HOPES LOW FOR CLARIFYING ANTI-“TURKISHNESS” CONCEPT
Publication: Eurasia Daily Monitor Volume: 5 Issue: 5
The infamous Article 301 of the Turkish penal code, which outlaws “humiliating Turkishness,” has been the focal point of criticism that the country lacks decent legislation allowing free speech.
Knowing that, Turkey’s pro-EU government is working to amend that article, but in a way that will probably not please anyone. The current, very vague definition of what constitutes an offense is about to be “softened,” but the new version may not be any better.
Even worse, there is no consensus on the amendment, even within the ruling Justice and Development Party (AKP). The government has now delayed a vote on the proposed changes in parliament until next week (Turkish Daily News, Today’s Zaman, January 9).
Under the current penal code, Article 301 makes denigrating “Turkishness” or insulting the country’s institutions a crime that can be punished by up to three years in prison.
The law has been used more than 60 times against writers and intellectuals — including Nobel laureate Orhan Pamuk and slain ethnic-Armenian journalist Hrant Dink — since it went into effect June 2005 (Today’s Zaman, January 9).
Working together, Deputy Prime Minister (and former minister of justice) Cemil Cicek and incumbent Minister of Justice Mehmet Ali Sahin announced on January 7 that under the amended provision, prosecutors must obtain permission from the Justice Ministry to be able to press charges and that the ambiguous word “Turkishness” would be replaced with “the Turkish nation” (Today’s Zaman, January 9).
Cicek is known to have objected to the amendment, arguing that many EU-member countries have similar articles in their penal codes. Cicek also argued that the new practice would turn justice ministers, who will have to make the decision whether to endorse prosecution, into targets (Today’s Zaman, January 9).
Overall, the proposed amendment has not impressed intellectuals inside Turkey, and it was not clear how effectively it would prevent nationalist prosecutors from pressing charges against opinion-makers for their speeches or writings.
“If the government hopes to leave behind its 301-related headaches with some cosmetic changes to the law, what it has offered so far won’t help at all,” wrote columnist Yusuf Kanli (Turkish Daily News, January 9). Kanli said the government was “unwilling to take any meaningful steps in fear of a possible nationalistic backlash.”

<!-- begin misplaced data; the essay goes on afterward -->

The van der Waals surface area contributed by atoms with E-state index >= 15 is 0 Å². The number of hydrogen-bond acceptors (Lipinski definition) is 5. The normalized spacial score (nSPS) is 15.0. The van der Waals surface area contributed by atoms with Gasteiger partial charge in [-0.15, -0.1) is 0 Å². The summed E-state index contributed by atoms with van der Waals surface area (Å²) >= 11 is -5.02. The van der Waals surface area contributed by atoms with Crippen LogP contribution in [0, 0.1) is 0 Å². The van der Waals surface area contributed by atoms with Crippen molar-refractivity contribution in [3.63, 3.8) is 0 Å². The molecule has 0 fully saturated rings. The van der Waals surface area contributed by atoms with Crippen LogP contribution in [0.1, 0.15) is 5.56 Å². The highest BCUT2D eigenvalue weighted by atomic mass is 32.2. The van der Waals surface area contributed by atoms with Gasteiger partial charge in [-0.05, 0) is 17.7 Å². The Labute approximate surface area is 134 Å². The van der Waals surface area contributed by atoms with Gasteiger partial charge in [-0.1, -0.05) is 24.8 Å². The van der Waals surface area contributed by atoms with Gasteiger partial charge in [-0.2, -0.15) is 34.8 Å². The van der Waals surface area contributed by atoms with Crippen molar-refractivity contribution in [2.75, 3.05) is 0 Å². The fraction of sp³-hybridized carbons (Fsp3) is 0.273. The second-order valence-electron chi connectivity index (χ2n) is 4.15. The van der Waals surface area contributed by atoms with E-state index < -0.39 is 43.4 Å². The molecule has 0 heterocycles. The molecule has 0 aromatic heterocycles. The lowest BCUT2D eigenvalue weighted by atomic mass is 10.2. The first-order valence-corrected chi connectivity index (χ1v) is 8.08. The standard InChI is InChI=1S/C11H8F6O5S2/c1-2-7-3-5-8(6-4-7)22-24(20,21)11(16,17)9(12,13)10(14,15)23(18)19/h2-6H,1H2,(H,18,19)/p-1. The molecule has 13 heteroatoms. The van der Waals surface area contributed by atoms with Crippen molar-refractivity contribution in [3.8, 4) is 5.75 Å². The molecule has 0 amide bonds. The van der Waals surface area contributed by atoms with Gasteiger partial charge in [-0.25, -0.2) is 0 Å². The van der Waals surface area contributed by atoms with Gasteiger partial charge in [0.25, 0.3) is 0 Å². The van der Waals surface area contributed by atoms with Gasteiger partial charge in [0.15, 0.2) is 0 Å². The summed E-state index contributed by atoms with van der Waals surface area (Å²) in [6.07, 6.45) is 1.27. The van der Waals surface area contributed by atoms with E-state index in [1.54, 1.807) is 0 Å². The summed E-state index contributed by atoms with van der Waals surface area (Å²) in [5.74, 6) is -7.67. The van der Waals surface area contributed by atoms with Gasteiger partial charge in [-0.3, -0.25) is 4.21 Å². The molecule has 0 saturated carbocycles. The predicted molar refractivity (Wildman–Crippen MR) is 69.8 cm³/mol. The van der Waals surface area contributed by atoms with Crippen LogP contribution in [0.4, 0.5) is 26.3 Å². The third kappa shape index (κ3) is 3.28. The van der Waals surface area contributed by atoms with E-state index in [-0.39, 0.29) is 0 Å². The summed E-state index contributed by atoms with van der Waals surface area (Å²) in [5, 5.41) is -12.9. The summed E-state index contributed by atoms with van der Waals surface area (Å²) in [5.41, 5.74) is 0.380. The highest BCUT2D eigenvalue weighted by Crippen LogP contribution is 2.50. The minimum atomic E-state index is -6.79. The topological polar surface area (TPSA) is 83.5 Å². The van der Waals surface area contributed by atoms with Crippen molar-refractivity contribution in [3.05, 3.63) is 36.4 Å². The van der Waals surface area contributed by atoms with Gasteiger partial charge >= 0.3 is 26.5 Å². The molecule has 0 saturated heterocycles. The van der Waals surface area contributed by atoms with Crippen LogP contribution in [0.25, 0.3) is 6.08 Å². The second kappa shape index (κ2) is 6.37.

“Let’s put it right straight away!” Kanli wrote. “As it stands within the current proposal for its amendment, the contentious Article 301 will remain a chain on free thought… What’s proposed is not reform. What we are seeing is deception in action!”
Nobel laureate Pamuk was prosecuted for commenting on the mass killings of Armenians by Turks in the early 20th century. Dink, editor of the Armenian minority newspaper Agos, was killed in front of his Istanbul office in January 2007. His assassination stirred the debate about Article 301, with many observers saying he had become a target of nationalist circles because of his prosecution.
The Turkish government took a year to respond to Dink’s murder, and it only focused on the issue after a final warning from the EU in November to repeal or amend the article.
“It is not acceptable that writers, journalists, academics, and other intellectuals … are prosecuted for simply expressing a critical, but completely nonviolent opinion,” EU Enlargement Commissioner Olli Rehn said when presenting the annual progress report on Turkey in November. “The infamous Article 301 must be repealed or amended without delay.”
While the pro-Kurdish Democratic Society Party favors the abolishment of the entire article, Devlet Bahceli, leader of the Nationalist Action Party, strongly opposes any changes.
“The amendments mean slandering the glorious history of Turkey and despising the Turkish nation. It will reward those who seek an opportunity to insult the national and spiritual values of Turkey,” Bahceli said (Dogan News Agency, January 8).
Fatma Disli, a columnist for Today’s Zaman newspaper, wrote on January 9 that the opposition to the amendment makes it difficult to record progress. “The opposition within parliament to the amendment of the article and the heightened nationalist feelings in the Turkish public indicate that Turkey has a long way to go before it can [re]move one of the most problematic barriers on its EU path,” Disli wrote.
Ismet Berkan of Radikal newspaper wrote that even if the article were amended, it would not ease the EU’s concerns, since the proposed amendment retains the nebulous phrase “Turkish identity.” “Acting on such an abstract concept, all the opinions harboring criticism about state institutions or the Turkish identity may be regarded as an insult to the things in question,” Today’s Zaman quoted Berkan as saying on January 9.